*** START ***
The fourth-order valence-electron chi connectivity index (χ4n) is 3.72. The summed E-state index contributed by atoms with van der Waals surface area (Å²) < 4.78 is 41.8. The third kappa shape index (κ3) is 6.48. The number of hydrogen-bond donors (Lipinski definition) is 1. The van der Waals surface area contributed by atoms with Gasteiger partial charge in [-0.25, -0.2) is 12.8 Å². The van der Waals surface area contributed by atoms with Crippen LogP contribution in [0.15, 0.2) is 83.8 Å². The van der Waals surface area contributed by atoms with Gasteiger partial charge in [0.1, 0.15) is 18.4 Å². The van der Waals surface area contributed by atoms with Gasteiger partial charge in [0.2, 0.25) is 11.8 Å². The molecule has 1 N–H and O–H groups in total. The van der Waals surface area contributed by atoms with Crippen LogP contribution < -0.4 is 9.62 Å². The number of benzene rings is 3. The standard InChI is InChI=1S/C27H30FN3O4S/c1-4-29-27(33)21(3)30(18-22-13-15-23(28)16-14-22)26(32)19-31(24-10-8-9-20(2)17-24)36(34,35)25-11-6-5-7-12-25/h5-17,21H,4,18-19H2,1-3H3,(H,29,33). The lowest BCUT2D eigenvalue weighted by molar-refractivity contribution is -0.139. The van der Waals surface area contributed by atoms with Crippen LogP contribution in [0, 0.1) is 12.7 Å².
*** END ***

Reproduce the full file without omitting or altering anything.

The fourth-order valence-electron chi connectivity index (χ4n) is 3.72. The summed E-state index contributed by atoms with van der Waals surface area (Å²) < 4.78 is 41.8. The third kappa shape index (κ3) is 6.48. The number of hydrogen-bond donors (Lipinski definition) is 1. The van der Waals surface area contributed by atoms with Gasteiger partial charge in [-0.25, -0.2) is 12.8 Å². The van der Waals surface area contributed by atoms with Crippen LogP contribution in [0.15, 0.2) is 83.8 Å². The van der Waals surface area contributed by atoms with Gasteiger partial charge in [0.1, 0.15) is 18.4 Å². The van der Waals surface area contributed by atoms with Gasteiger partial charge in [0.2, 0.25) is 11.8 Å². The molecule has 1 N–H and O–H groups in total. The van der Waals surface area contributed by atoms with Crippen LogP contribution < -0.4 is 9.62 Å². The number of benzene rings is 3. The standard InChI is InChI=1S/C27H30FN3O4S/c1-4-29-27(33)21(3)30(18-22-13-15-23(28)16-14-22)26(32)19-31(24-10-8-9-20(2)17-24)36(34,35)25-11-6-5-7-12-25/h5-17,21H,4,18-19H2,1-3H3,(H,29,33). The lowest BCUT2D eigenvalue weighted by molar-refractivity contribution is -0.139. The van der Waals surface area contributed by atoms with Crippen LogP contribution in [0, 0.1) is 12.7 Å².